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Netanyahu’s fantasy

In Israeli Prime Minister Benjamin Netanyahu’s 3 March speech to the US Congress he likened what was happening in the Middle East to the hugely popular American fantasy television series “Game of Thrones”. Presumably his audience were aficionados; they loved the comparison as they cheered Netanyahu on thunderously.

“The battle between Iran and ISIS doesn’t turn Iran into a friend of America,” averred Netanyahu. “Iran and ISIS are competing for the crown of militant Islam. In this deadly game of thrones, there’s no place for America or for Israel, no peace for Christians, Jews or Muslims who don’t share the Islamist medieval creed, no rights for women, no freedom for anyone.”

For those few who, like myself, have never watched the programme, here is a quick précis of the series and its three interwoven plot lines, courtesy of Wikipedia: “The first narrative arc follows a civil war among several noble houses for the Iron Throne of the Seven Kingdoms; the second covers the rising threat of the impending winter and the legendary creatures and fierce peoples of the North; the third chronicles the attempts of the exiled last scion of the realm’s deposed ruling dynasty to reclaim the throne.”

In the world according to Netanyahu, the great threat, what he called “the foremost sponsor of terrorism”, remains Iran. “We must,” he insisted, “stop Iran’s march of conquest, subjugation and terror.”

Presumably, then, Iran has the inside track, ahead of ISIS, for the “Iron Throne” of Islamist domination. It is a breathtakingly simplistic and recklessly dangerous reduction of a complex and multi-layered reality and one that ignores the rampant menace that the so-called Islamic State has become.

However, it has to be acknowledged that conflating the threat of Iran and linking that threat to ISIS was a masterstroke by a veteran street fighter who used the politics of fear to secure a surprising election win, thus making him the longest serving prime minister in Israeli history. As Haaretz newspaper’s Carlo Strenger wrote presciently back in February: “Fear has always been Netanyahu’s best friend. Because of the region’s instability and the rise of ISIS, most of Israel’s centre-left policy makers are currently paralysed when it comes to the country’s existential issues. Netanyahu should therefore send letters of thanks to Islamic State, whose members are about to secure him another term in the Prime Minister’s Residence in Jerusalem.”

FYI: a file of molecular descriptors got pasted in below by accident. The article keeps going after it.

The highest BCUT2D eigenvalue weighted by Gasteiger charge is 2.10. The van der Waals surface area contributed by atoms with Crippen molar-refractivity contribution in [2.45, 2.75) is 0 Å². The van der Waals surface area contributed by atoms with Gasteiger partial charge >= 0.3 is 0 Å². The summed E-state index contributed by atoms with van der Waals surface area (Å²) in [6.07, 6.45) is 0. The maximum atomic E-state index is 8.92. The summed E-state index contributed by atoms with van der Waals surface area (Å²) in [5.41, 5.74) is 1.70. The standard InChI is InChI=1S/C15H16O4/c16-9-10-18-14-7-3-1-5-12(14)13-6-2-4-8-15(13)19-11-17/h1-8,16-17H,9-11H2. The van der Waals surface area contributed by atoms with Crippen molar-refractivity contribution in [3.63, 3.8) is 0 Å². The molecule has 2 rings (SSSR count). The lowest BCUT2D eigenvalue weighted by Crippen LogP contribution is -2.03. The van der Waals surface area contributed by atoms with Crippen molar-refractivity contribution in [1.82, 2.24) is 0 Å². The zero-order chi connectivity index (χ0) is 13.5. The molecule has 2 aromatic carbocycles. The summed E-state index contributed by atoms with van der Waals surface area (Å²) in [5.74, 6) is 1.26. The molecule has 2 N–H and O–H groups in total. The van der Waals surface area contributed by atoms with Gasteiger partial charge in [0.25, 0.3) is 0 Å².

However, having won the political war, surely now is the time for Netanyahu to drop the fantasy that Iran poses a greater immediate threat to Israel and the region than ISIS. He need look no further than neighbouring Jordan, where the terrorist group has made startling inroads, for the evidence.

Writing this week in Al-Monitor, Mona Alami charts the shift of Salafist jihadists from Jabhat Al-Nusra to ISIS in Jordan. She argues that poverty and the collapse of the middle classes, as taxes rise and cuts to food and fuel subsidies begin to bite, is driving ever more young Jordanians into the deadly embrace of the group.

Elsewhere, in Syria, the Sinai Peninsula and Lebanon, it is clear that ISIS is either winning new supporters or forging useful alliances with other terror groups. Israel, it can be argued, is threatened on all sides by an organisation the ultimate aim of which is not only to seize the Arabian Gulf and with it Islam’s two holiest sites of Makkah and Madinah, but also to ride into Jerusalem and lay claim to the third, Al-Aqsa Mosque.

Making Iran the regional bogeyman while ISIS thrives is therefore an odd strategic choice. After all, Iran’s Revolutionary Guard has proved invaluable in the fight to save Iraq and remains an essential though largely unacknowledged ally both for the US-led air campaign and the embattled Iraqi army.

As such, the role that Iran is playing in the degradation and eventual destruction of ISIS — which is a necessary precursor to any stability and any hope for peaceful solutions to the region’s myriad problems — is obvious for anyone to see. Obvious, that is, unless you continue to insist wilfully that the only way to define an unfolding tragedy is through the prism of an American fantasy television series.

The views expressed in this article belong to the author and do not necessarily reflect the editorial policy of Middle East Monitor.

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